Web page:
So concerned is Russia about the evolving Afghan situation that President Putin has declared it to be a ‘matter of direct concern for our national security’.5 Russia’s Afghan policy had drawn President Karzai to visit Moscow in 2011, which was seen as a watershed event. The two countries have a technical-military agreement and Russia has continued to train and provide weapons to Afghan civilian, military and police specialists, apart from upgrading Soviet era infrastructure.6 It has also rendered an alternative supply route (Northern Distribution Network) to NATO forces while President Putin has time and again called for greater coordination between CSTO and NATO. He also signed on the law which will extend Russia’s military base in Tajikistan. This will see Russia’s 201st division continue with its deployment on the Tajik border with Afghanistan. Tajikistan shares an approximately 1,300 kilometre long border with the war ravaged country.

    Russia’s growing Pakistan engagement can also be seen within the broader context of Putin’s Eurasian Union project, Russia’s multi-vectored foreign policy and its desire to play a more prominent role in Eurasia. Closer relationship to Pakistan has taken place in the backdrop of deteriorating Pakistan-American ties. Russia is apprehensive about the US initiative of the ‘New Silk Route’ and the possible long term deployment of Western troops in the region. This can be interpreted as an attempt to limit Russia’s ‘privileged’ position in it’s ‘near abroad’. Pakistan’s geo-strategic position at the juncture of South, Central and West Asia and its potential in undermining any American design aimed at reducing Russia’s influence may have facilitated this change of policy.

    Moreover, at a time when China too has stepped up its engagement with both Afghanistan and Central Asian countries, a Russian initiated SCO mechanism, by involving all the key regional actors, in playing a constructive role in the Afghan crisis can help reinstate Russia’s importance to the organisation. This can be one of the reasons why Russia supported Pakistan’s candidature for the SCO.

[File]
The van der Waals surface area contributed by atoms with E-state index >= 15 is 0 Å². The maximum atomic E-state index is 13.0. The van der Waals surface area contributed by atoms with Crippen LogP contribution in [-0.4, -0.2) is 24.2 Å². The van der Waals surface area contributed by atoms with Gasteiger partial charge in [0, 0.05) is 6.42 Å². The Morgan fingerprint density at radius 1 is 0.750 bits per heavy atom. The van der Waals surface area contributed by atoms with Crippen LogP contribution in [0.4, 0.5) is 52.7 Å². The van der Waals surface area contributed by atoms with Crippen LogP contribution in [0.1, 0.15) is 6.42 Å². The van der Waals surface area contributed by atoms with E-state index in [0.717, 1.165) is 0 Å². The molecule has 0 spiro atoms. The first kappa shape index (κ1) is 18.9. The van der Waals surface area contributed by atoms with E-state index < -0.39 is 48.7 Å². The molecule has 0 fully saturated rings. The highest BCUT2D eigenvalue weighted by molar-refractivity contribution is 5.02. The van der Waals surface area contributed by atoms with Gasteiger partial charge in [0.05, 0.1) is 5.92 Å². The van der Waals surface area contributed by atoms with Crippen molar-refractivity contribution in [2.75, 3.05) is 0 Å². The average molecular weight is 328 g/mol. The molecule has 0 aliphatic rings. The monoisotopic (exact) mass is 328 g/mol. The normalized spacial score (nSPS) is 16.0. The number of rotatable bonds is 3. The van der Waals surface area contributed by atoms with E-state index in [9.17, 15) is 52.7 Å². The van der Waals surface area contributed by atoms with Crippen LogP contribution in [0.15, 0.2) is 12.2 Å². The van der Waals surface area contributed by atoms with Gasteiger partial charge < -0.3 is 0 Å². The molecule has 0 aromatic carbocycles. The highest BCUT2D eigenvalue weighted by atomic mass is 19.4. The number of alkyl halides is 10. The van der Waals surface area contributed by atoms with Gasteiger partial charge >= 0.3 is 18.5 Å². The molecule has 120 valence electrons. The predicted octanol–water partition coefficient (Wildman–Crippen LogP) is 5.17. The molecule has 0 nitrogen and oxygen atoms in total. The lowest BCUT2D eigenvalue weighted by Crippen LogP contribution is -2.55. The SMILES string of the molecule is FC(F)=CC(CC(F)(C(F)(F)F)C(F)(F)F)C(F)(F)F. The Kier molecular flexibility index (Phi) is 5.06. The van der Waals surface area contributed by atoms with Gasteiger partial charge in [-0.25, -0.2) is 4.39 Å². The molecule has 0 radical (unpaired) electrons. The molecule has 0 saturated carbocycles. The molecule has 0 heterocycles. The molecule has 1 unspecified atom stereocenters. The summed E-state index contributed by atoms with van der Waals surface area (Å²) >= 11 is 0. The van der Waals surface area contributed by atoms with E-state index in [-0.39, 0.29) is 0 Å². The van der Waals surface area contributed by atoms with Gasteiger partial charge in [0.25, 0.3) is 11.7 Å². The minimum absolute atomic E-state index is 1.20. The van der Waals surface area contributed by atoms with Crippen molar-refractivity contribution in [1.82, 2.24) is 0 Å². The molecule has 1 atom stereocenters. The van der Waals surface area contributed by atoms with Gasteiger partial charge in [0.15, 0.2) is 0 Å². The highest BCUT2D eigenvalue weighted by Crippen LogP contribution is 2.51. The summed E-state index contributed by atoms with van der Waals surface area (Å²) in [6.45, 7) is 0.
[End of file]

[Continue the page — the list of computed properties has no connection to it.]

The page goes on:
Russia’s decision to participate in the creation of energy and transport corridors in the Eurasian region has far reaching geopolitical implications. The Turkmenistan-Afghanistan-Pakistan-India (TAPI) pipeline, Iran-Pakistan pipeline and Central Asia-South Asia (CASA-1000) electricity project can fundamentally alter the energy requirements of the energy deficient states. It also blends in with the concept of an energy club of the SCO; first championed by President Putin.

    The rail-road transport corridor from Tajikistan to Pakistan, cutting across the Wakhan sector, will ensure Russia and Central Asian countries getting an access to the Arabian Sea and Indian Ocean through the Gwadar port, with Pakistan getting access to Russian and Central Asian markets.7 If this corridor is linked up with the Karakoram highway, China too becomes a part of this sector.8 Chinese companies already have a major footprint in this corridor by virtue of their operational control over the Gwadar port. The bigger picture can involve limiting the growing American presence and influence in Eurasia.